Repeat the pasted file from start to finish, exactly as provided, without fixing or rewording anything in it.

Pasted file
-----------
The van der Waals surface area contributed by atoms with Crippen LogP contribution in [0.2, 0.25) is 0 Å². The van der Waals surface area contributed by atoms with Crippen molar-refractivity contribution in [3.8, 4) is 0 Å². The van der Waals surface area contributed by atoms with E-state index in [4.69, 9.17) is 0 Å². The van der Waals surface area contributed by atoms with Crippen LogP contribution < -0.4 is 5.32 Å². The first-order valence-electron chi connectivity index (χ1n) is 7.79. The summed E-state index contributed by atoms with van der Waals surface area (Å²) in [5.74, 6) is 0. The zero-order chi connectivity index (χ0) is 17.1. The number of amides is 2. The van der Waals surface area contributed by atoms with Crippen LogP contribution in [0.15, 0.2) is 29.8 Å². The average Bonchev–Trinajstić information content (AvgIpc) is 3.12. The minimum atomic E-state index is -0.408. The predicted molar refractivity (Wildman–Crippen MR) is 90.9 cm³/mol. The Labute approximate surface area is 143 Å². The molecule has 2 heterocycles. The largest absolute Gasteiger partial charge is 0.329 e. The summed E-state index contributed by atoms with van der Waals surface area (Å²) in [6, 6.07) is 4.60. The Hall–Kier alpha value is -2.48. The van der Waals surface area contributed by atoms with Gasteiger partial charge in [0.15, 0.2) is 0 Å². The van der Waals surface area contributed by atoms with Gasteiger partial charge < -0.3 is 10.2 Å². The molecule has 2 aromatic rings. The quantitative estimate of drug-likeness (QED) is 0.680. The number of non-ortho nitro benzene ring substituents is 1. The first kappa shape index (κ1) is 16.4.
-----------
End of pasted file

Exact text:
The van der Waals surface area contributed by atoms with Crippen LogP contribution in [0.2, 0.25) is 0 Å². The van der Waals surface area contributed by atoms with Crippen molar-refractivity contribution in [3.8, 4) is 0 Å². The van der Waals surface area contributed by atoms with E-state index in [4.69, 9.17) is 0 Å². The van der Waals surface area contributed by atoms with Crippen LogP contribution < -0.4 is 5.32 Å². The first-order valence-electron chi connectivity index (χ1n) is 7.79. The summed E-state index contributed by atoms with van der Waals surface area (Å²) in [5.74, 6) is 0. The zero-order chi connectivity index (χ0) is 17.1. The number of amides is 2. The van der Waals surface area contributed by atoms with Crippen LogP contribution in [0.15, 0.2) is 29.8 Å². The average Bonchev–Trinajstić information content (AvgIpc) is 3.12. The minimum atomic E-state index is -0.408. The predicted molar refractivity (Wildman–Crippen MR) is 90.9 cm³/mol. The Labute approximate surface area is 143 Å². The molecule has 2 heterocycles. The largest absolute Gasteiger partial charge is 0.329 e. The summed E-state index contributed by atoms with van der Waals surface area (Å²) in [6, 6.07) is 4.60. The Hall–Kier alpha value is -2.48. The van der Waals surface area contributed by atoms with Gasteiger partial charge in [0.15, 0.2) is 0 Å². The van der Waals surface area contributed by atoms with Gasteiger partial charge < -0.3 is 10.2 Å². The molecule has 2 aromatic rings. The quantitative estimate of drug-likeness (QED) is 0.680. The number of non-ortho nitro benzene ring substituents is 1. The first kappa shape index (κ1) is 16.4.